Tensor Averages edit page

MTEX offers several ways to compute average material tensors from ODFs or EBSD data. We start by importing some EBSD data of Glaucophane and Epidote.

% set up a nice colormap

% import some EBSD data
ebsd = EBSD.load([mtexDataPath '/EBSD/data.ctf'],...

% visualize a subset of the data

plot(ebsd(inpolygon(ebsd,[2000 0 1400 375])))

Data Correction

next, we correct the data by excluding orientations with large MAD value

% define maximum acceptable MAD value

% eliminate all measurements with MAD larger than MAD_MAXIMUM
ebsd(ebsd.mad >MAD_MAXIMUM) = []

plot(ebsd(inpolygon(ebsd,[2000 0 1400 375])))
ebsd = EBSD
 Phase  Orientations      Mineral         Color  Symmetry  Crystal reference frame
     0   28015 (56%)   notIndexed                                                 
     1   13779 (28%)  Glaucophane  LightSkyBlue     12/m1       X||a*, Y||b*, Z||c
     2   4510 (9.1%)      Epidote  DarkSeaGreen     12/m1       X||a*, Y||b*, Z||c
     3   3212 (6.5%)       Pyrope     Goldenrod      m-3m                         
     4   218 (0.44%)    omphacite    LightCoral     12/m1       X||a*, Y||b*, Z||c
 Properties: bands, bc, bs, error, mad, x, y
 Scan unit : um

Import the elastic stiffness tensors

The elastic stiffness tensor of Glaucophane was reported in Bezacier et al. 2010 (Tectonophysics) with respect to the crystal reference frame

CS_Tensor_glaucophane = crystalSymmetry('2/m',[9.5334,17.7347,5.3008],...

and the density in g/cm^3

rho_glaucophane = 3.07;

by the coefficients \(C_{ij}\) in Voigt matrix notation

Cij = [[122.28   45.69   37.24   0.00   2.35   0.00];...
  [  45.69  231.50   74.91   0.00  -4.78   0.00];...
  [  37.24   74.91  254.57   0.00 -23.74   0.00];...
  [   0.00    0.00    0.00  79.67   0.00   8.89];...
  [   2.35   -4.78  -23.74   0.00  52.82   0.00];...
  [   0.00    0.00    0.00   8.89   0.00  51.24]];

The stiffness tensor in MTEX is defined via the command stiffnessTensor.

C_glaucophane = stiffnessTensor(Cij,CS_Tensor_glaucophane,'density',rho_glaucophane);

The elastic stiffness tensor of Epidote was reported in Aleksandrov et al. 1974 'Velocities of elastic waves in minerals at atmospheric pressure and increasing the precision of elastic constants by means of EVM (in Russian)', Izv. Acad. Sci. USSR, Geol. Ser.10, 15-24, with respect to the crystal reference frame

CS_Tensor_epidote = crystalSymmetry('2/m',[8.8877,5.6275,10.1517],...

and the density in g/cm^3

rho_epidote = 3.45;

by the coefficients \(C_{ij}\) in Voigt matrix notation

Cij = [[211.50    65.60    43.20     0.00     -6.50     0.00];...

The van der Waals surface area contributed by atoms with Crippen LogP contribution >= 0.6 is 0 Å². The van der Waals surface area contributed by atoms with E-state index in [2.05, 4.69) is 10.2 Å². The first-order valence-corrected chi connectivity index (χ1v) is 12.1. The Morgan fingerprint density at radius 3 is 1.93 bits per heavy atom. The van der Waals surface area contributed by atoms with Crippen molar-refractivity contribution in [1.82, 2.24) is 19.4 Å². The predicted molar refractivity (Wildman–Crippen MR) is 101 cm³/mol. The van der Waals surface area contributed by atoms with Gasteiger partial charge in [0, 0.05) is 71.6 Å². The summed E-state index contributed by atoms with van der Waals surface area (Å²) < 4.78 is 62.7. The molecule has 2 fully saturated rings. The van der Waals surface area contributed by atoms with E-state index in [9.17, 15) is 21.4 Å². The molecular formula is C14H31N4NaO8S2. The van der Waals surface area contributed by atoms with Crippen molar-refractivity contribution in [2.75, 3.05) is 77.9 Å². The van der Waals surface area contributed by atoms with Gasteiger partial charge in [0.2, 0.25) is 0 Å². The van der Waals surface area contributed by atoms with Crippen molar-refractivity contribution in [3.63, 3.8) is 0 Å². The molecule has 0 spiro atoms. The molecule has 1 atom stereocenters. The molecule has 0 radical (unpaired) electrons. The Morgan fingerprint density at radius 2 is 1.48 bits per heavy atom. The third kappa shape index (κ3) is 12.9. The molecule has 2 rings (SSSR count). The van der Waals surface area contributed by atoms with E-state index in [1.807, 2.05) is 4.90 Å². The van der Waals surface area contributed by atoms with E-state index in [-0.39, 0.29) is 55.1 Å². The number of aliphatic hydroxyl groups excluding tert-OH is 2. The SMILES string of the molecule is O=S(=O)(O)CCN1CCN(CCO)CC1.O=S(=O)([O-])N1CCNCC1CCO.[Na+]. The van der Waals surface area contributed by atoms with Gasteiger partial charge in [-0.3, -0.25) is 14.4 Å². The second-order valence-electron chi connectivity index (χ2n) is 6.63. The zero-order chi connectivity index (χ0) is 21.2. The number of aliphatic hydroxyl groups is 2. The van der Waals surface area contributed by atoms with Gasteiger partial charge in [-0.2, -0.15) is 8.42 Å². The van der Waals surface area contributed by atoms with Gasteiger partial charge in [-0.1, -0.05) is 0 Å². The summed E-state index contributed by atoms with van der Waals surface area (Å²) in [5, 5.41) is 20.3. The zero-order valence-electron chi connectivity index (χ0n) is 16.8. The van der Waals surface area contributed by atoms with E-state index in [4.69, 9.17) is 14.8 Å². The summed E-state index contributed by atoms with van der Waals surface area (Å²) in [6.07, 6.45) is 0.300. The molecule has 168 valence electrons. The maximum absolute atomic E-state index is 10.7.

[  65.60   239.00    43.60     0.00    -10.40     0.00];...
  [  43.20    43.60   202.10     0.00    -20.00     0.00];...
  [   0.00     0.00     0.00    39.10      0.00    -2.30];...
  [  -6.50   -10.40   -20.00     0.00     43.40     0.00];...
  [   0.00     0.00     0.00    -2.30      0.00    79.50]];

% And now we define the Epidote stiffness tensor as a MTEX variable

C_epidote = stiffnessTensor(Cij,CS_Tensor_epidote,'density',rho_epidote);

The Average Tensor from EBSD Data

The Voigt, Reuss, and Hill averages for all phases are computed by

[CVoigt,CReuss,CHill] =  calcTensor(ebsd({'Epidote','Glaucophane'}),C_glaucophane,C_epidote);

The Voigt and Reuss are averaging schemes for obtaining estimates of the effective elastic constants in polycrystalline materials. The Voigt average assumes that the elastic strain field in the aggregate is constant everywhere, so that the strain in every position is equal to the macroscopic strain of the sample. CVoigt is then estimated by a volume average of local stiffness C(gi), where gi is the orientation given by a triplet of Euler angles and with orientation gi, and volume fraction V(i). This is formally described as

\( \left<T\right>^{\text{Voigt}} = \sum_{m=1}^{M} T(\mathtt{ori}_{m})\)

The Reuss average on the other hand assumes that the stress field in the aggregate is constant, so the stress in every point is set equal to the macroscopic stress. CReuss is therefore estimated by the volume average of local compliance S(gi) and can be described as

\( \left<T\right>^{\text{Reuss}} = \left[ \sum_{m=1}^{M} T(\mathtt{ori}_{m})^{-1} \right]^{-1}\)

For weakly anisotropic phases (e.g. garnet), Voigt and Reuss averages are very close to each other, but with increasing elastic anisotropy, the values of the Voigt and Reuss bounds vary considerably

The estimate of the elastic moduli of a given aggregate nevertheless should lie between the Voigt and Reuss average bounds, as the stress and strain distributions should be somewhere between the uniform strain (Voigt bound) and uniform stress.

Hill (1952) showed that the arithmetic mean of the Voigt and Reuss bounds (called Hill or Voigt-Reuss-Hill average) is very often close to the experimental values (although there is no physical justification for this behavior).

Averaging the elastic stiffness of an aggregate based on EBSD data

for a single phase (e.g. Glaucophane) the syntax is

[CVoigt_glaucophane,CReuss_glaucophane,CHill_glaucophane] =  calcTensor(ebsd('glaucophane'),C_glaucophane);

ODF Estimation

Next, we estimate an ODF for the Epidote phase

odf_gl = calcDensity(ebsd('glaucophane').orientations,'halfwidth',10*degree);

The Average Tensor from an ODF

The Voigt, Reuss, and Hill averages for the above ODF are computed by

[CVoigt_glaucophane, CReuss_glaucophane, CHill_glaucophane] =  ...

To visualize the polycrystalline Glaucophane wave velocities we can use the command plotSeismicVelocities


More details on averaging the seismic properties considering the modal composition of different phases can be found in here